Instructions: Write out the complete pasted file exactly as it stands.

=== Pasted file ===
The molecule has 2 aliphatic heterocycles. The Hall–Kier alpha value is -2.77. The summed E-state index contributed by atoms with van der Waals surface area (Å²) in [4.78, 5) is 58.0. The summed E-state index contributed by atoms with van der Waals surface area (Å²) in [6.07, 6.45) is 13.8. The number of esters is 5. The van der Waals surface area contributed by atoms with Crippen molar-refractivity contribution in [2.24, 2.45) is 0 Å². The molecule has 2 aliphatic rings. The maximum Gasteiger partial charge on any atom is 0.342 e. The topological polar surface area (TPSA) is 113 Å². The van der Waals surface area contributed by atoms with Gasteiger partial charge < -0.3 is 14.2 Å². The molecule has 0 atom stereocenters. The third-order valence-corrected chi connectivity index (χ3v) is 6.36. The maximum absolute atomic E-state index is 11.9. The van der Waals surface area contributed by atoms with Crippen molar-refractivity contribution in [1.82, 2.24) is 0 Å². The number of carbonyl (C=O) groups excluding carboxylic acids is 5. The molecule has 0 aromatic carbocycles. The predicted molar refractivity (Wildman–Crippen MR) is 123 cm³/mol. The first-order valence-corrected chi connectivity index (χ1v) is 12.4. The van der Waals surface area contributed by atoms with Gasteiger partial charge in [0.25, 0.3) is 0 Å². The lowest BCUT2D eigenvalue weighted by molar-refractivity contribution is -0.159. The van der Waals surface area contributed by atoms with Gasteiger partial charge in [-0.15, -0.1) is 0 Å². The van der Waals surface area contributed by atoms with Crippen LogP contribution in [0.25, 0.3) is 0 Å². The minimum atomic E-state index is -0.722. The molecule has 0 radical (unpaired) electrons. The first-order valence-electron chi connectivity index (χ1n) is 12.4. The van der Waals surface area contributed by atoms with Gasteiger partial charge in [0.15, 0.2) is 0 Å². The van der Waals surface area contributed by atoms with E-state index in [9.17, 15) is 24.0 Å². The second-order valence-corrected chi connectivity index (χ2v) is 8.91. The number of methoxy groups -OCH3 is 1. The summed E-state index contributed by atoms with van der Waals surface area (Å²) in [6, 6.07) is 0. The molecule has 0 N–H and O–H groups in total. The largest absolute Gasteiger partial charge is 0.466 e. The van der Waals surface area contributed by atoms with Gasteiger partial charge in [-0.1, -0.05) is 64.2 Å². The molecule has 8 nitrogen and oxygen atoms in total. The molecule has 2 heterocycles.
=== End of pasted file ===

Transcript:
The molecule has 2 aliphatic heterocycles. The Hall–Kier alpha value is -2.77. The summed E-state index contributed by atoms with van der Waals surface area (Å²) in [4.78, 5) is 58.0. The summed E-state index contributed by atoms with van der Waals surface area (Å²) in [6.07, 6.45) is 13.8. The number of esters is 5. The van der Waals surface area contributed by atoms with Crippen molar-refractivity contribution in [2.24, 2.45) is 0 Å². The molecule has 2 aliphatic rings. The maximum Gasteiger partial charge on any atom is 0.342 e. The topological polar surface area (TPSA) is 113 Å². The van der Waals surface area contributed by atoms with Gasteiger partial charge < -0.3 is 14.2 Å². The molecule has 0 atom stereocenters. The third-order valence-corrected chi connectivity index (χ3v) is 6.36. The maximum absolute atomic E-state index is 11.9. The van der Waals surface area contributed by atoms with Crippen molar-refractivity contribution in [1.82, 2.24) is 0 Å². The number of carbonyl (C=O) groups excluding carboxylic acids is 5. The molecule has 0 aromatic carbocycles. The predicted molar refractivity (Wildman–Crippen MR) is 123 cm³/mol. The first-order valence-corrected chi connectivity index (χ1v) is 12.4. The van der Waals surface area contributed by atoms with Gasteiger partial charge in [0.25, 0.3) is 0 Å². The lowest BCUT2D eigenvalue weighted by molar-refractivity contribution is -0.159. The van der Waals surface area contributed by atoms with Gasteiger partial charge in [-0.15, -0.1) is 0 Å². The van der Waals surface area contributed by atoms with Crippen LogP contribution in [0.25, 0.3) is 0 Å². The minimum atomic E-state index is -0.722. The molecule has 0 radical (unpaired) electrons. The first-order valence-electron chi connectivity index (χ1n) is 12.4. The van der Waals surface area contributed by atoms with Gasteiger partial charge in [0.15, 0.2) is 0 Å². The van der Waals surface area contributed by atoms with E-state index in [9.17, 15) is 24.0 Å². The second-order valence-corrected chi connectivity index (χ2v) is 8.91. The number of methoxy groups -OCH3 is 1. The summed E-state index contributed by atoms with van der Waals surface area (Å²) in [6, 6.07) is 0. The molecule has 0 N–H and O–H groups in total. The largest absolute Gasteiger partial charge is 0.466 e. The van der Waals surface area contributed by atoms with Gasteiger partial charge in [-0.1, -0.05) is 64.2 Å². The molecule has 8 nitrogen and oxygen atoms in total. The molecule has 2 heterocycles.